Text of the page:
OUR VIEW: Don’t fear the budgets

It may not seem like the sexiest of topics, but these civic budgets and spending decisions often have the most direct impact on taxpayers.

Saanich Peninsula municipal leaders are in the midst of budget time and residents have very limited opportunities to have any input on the services and spending within their communities.

That is not to say that people do not have a chance to influence how town and district councillors will spend tax dollars and prioritize big-ticket items, such as fire halls, overpasses, civic buildings and more.

Those chances, however, are typically one-way streets — as long as a civic body adheres strictly to the Local Government Act.

Sidney Councillor Mervyn Lougher-Goodey pointed this out during their Feb. 2 regular meeting. While he was commenting during a different presentation, what he said holds true for the input process into the 2015-2019 Financial Plan.

In essence, if council doesn’t relax the meeting protocol, councillors can hear from residents, but not respond to questions. And vice-versa.

On Monday, Feb. 16, Sidney councillors gather at Town hall to address specific areas of the budget. It’s the first real opportunity for council and the community to weigh in, says Director of Corporate Services Andrew Hicik. It’s a committee of the whole session and while it generally offers more chances for discussion between council and staff, residents can often feel on the outside, looking in.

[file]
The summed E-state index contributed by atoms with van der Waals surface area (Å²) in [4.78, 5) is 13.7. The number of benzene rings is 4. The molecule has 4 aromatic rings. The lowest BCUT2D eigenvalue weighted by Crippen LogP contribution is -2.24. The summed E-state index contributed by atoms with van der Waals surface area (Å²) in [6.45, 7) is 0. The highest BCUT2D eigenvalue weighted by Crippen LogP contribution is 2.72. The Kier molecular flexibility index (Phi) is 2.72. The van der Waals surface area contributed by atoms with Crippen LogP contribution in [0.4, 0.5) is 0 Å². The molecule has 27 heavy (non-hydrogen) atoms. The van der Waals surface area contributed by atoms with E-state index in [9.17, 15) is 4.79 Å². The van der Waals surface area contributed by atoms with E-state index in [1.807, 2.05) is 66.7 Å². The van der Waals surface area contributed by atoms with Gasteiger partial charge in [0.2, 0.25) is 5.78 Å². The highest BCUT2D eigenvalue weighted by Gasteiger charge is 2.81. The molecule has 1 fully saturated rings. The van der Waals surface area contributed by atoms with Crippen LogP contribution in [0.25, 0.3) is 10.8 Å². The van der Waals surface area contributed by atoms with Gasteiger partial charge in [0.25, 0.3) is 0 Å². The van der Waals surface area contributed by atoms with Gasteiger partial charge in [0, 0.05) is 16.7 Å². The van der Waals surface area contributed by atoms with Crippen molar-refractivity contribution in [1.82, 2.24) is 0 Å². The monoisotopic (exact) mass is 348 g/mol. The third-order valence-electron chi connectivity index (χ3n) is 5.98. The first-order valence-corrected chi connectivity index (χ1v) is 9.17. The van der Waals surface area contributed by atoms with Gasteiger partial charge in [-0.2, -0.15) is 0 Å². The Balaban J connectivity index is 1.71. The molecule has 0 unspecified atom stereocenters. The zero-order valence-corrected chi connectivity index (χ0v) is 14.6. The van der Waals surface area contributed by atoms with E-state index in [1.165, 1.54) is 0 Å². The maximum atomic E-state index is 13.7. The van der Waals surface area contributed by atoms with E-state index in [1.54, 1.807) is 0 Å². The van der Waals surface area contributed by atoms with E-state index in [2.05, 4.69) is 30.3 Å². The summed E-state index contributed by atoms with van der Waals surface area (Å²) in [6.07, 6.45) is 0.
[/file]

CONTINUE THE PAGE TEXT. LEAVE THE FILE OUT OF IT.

If people do address council’s planned spending and service levels, don’t expect a quick answer.

This means it’s up to people who wish to make a point to be prepared. It can be said that a well thought-out argument, one that is delivered with confidence and clarity, can be very convincing.

Go in unprepared and that issue you’re fighting for, or against, might not get the desired response.

Sidney, to be fair, is not alone in this process. North Saanich and Central Saanich are also in their budgeting process this month.

It may not seem like the sexiest of topics, but these civic budgets and spending decisions often have the most direct impact on taxpayers.

These plans also provide some insight into the long-range direction of the community itself. It’s worth the time to listen in.